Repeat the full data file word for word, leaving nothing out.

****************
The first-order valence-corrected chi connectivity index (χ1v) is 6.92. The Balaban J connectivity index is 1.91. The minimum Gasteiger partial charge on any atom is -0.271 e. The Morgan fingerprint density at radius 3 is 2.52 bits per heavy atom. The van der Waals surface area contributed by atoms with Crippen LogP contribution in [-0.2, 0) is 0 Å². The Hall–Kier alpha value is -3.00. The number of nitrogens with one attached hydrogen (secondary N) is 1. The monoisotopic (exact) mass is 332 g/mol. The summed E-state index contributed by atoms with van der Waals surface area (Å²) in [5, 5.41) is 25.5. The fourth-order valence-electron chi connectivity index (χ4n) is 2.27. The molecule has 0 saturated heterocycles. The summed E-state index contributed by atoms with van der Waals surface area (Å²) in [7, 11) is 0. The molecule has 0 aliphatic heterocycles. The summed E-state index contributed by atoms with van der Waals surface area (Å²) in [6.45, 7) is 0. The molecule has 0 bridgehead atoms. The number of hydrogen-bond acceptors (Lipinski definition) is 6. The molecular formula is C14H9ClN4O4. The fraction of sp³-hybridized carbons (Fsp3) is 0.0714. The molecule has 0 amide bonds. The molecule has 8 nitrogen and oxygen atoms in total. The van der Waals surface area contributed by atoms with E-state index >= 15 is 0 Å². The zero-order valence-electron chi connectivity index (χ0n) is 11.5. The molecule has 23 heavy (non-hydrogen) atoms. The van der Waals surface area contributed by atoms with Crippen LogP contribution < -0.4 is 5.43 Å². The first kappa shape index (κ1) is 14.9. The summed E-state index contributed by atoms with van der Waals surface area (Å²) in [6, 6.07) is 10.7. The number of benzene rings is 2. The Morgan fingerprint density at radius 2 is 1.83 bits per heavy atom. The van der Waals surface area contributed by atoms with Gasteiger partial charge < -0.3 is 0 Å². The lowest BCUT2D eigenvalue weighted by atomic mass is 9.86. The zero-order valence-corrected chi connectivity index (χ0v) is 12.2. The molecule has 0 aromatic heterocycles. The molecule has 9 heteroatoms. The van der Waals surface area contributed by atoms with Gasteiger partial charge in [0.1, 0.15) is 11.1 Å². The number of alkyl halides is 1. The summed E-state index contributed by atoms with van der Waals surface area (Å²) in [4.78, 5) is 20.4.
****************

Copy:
The first-order valence-corrected chi connectivity index (χ1v) is 6.92. The Balaban J connectivity index is 1.91. The minimum Gasteiger partial charge on any atom is -0.271 e. The Morgan fingerprint density at radius 3 is 2.52 bits per heavy atom. The van der Waals surface area contributed by atoms with Crippen LogP contribution in [-0.2, 0) is 0 Å². The Hall–Kier alpha value is -3.00. The number of nitrogens with one attached hydrogen (secondary N) is 1. The monoisotopic (exact) mass is 332 g/mol. The summed E-state index contributed by atoms with van der Waals surface area (Å²) in [5, 5.41) is 25.5. The fourth-order valence-electron chi connectivity index (χ4n) is 2.27. The molecule has 0 saturated heterocycles. The summed E-state index contributed by atoms with van der Waals surface area (Å²) in [7, 11) is 0. The molecule has 0 aliphatic heterocycles. The summed E-state index contributed by atoms with van der Waals surface area (Å²) in [6.45, 7) is 0. The molecule has 0 bridgehead atoms. The number of hydrogen-bond acceptors (Lipinski definition) is 6. The molecular formula is C14H9ClN4O4. The fraction of sp³-hybridized carbons (Fsp3) is 0.0714. The molecule has 0 amide bonds. The molecule has 8 nitrogen and oxygen atoms in total. The van der Waals surface area contributed by atoms with E-state index >= 15 is 0 Å². The zero-order valence-electron chi connectivity index (χ0n) is 11.5. The molecule has 23 heavy (non-hydrogen) atoms. The van der Waals surface area contributed by atoms with Crippen LogP contribution < -0.4 is 5.43 Å². The first kappa shape index (κ1) is 14.9. The summed E-state index contributed by atoms with van der Waals surface area (Å²) in [6, 6.07) is 10.7. The number of benzene rings is 2. The Morgan fingerprint density at radius 2 is 1.83 bits per heavy atom. The van der Waals surface area contributed by atoms with Gasteiger partial charge < -0.3 is 0 Å². The lowest BCUT2D eigenvalue weighted by atomic mass is 9.86. The zero-order valence-corrected chi connectivity index (χ0v) is 12.2. The molecule has 0 aromatic heterocycles. The molecule has 9 heteroatoms. The van der Waals surface area contributed by atoms with Gasteiger partial charge in [0.1, 0.15) is 11.1 Å². The number of alkyl halides is 1. The summed E-state index contributed by atoms with van der Waals surface area (Å²) in [4.78, 5) is 20.4.